If you have a busy toddler who doesn't like to sit still (as we do), a stroller is a huge plus. Friends gave us a Maclaren stroller to use on our trip. It was a lifesaver!! Navigating the streets is sometimes difficult at rush hour, but the MTR stations have stroller access, there are lifts everywhere and balancing a stroller up or down the escalator is achievable. Also, a lot of restaurants do not have high chairs so the stroller is used there.

Whatever stroller you choose, it should be one that takes up limited space and can fold really quickly. Our little man spent most of his transportation rides in the stroller until he discovered how cool it was to hold onto the bar and spread his legs for balance on the MTR.

At home, the basket at the bottom of the stroller is used a lot to store items, but Hong Kong streets are quite dusty. Bringing a plastic bag to store an extra jacket or bought items is a plus if you use the basket on the stroller. Our Mommy Hook came in handy as well.


"American Food" is scarce in Hong Kong, but there are usually options. If you are a picky eater, buns, Congee, rice and noodles are on every menu. There are always little shops along the way to get items you may want to snack on between meals if you know you are not going to try different foods.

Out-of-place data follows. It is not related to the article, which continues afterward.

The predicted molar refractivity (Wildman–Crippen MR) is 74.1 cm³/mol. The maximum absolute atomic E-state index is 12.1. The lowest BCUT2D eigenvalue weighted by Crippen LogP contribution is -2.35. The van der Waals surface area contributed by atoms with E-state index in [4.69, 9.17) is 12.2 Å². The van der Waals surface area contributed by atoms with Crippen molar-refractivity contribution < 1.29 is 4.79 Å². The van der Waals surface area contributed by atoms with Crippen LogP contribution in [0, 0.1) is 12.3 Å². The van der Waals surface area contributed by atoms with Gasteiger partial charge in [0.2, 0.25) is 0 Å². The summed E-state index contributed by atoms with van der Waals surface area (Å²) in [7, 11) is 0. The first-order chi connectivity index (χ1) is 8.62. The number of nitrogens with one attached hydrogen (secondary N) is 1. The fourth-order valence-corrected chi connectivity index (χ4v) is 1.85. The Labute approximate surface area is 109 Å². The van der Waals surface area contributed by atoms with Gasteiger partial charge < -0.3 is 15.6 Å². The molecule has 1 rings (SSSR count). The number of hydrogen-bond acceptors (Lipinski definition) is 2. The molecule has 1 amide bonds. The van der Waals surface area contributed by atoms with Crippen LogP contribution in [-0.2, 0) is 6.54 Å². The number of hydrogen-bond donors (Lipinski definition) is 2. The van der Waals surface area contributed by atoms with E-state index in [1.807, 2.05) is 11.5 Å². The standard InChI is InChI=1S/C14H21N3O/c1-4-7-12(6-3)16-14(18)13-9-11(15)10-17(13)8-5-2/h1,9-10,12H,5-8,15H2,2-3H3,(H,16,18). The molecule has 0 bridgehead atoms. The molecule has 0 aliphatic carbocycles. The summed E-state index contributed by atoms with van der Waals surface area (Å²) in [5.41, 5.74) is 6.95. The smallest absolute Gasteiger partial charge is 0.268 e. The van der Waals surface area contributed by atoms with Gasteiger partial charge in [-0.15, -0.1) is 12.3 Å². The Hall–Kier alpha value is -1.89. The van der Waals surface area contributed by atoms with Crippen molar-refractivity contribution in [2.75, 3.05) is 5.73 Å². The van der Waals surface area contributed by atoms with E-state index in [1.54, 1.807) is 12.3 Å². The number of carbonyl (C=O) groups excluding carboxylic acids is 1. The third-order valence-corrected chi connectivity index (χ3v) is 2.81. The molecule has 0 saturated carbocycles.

Our families' building had a Starbucks, Spaghetti 360 , Cafe De Coral and California Pizza Kitchen. There are also Japanese and Vietnamese restaurants.  McDonalds isn't hard to find at all as well as KFC and Wendys.

Dim Sum: What to Try Serious Eats

Dim Sum is a must if you visit Hong Kong and the restaurants are everywhere. Dim Sum is a great way to try different foods as it is served family style. You have your own bowl and chopsticks and everyone orders. The food is in the center of the table on a Lazy Susan and you can try everything.

My Favorites:

  • Congee (great for a toddler)
  • Lo Baak Gou
  • Cha Sui Bao
  • Lo Mai Gai
  • Har Gau

Stay tuned for updates on these posts when we return to the states. Pictures will be added then. I can't wait for everyone to see the photos of the foods and of our little man holding his own on the MTR and escalators. 

Monday, February 2, 2015

Let's Get Cozy ~ Parachute Home

Disclaimer: This is a post featuring Parachute Home. All opinions are 100% my own.

As someone who sees snow as a beautiful sight - from indoors that is- I was excited when I was approached by Parachute Home to write a blog post on what it means for me to get cozy during the winter months.

Growing up in the south, Mississippi to be exact, there wasn't ever really a need to celebrate the seasons - all four of them I mean. We had two seasons, “Boiling Hot”  where you developed that little sweat mustache as soon as you cracked your front door in the morning, if you even dared.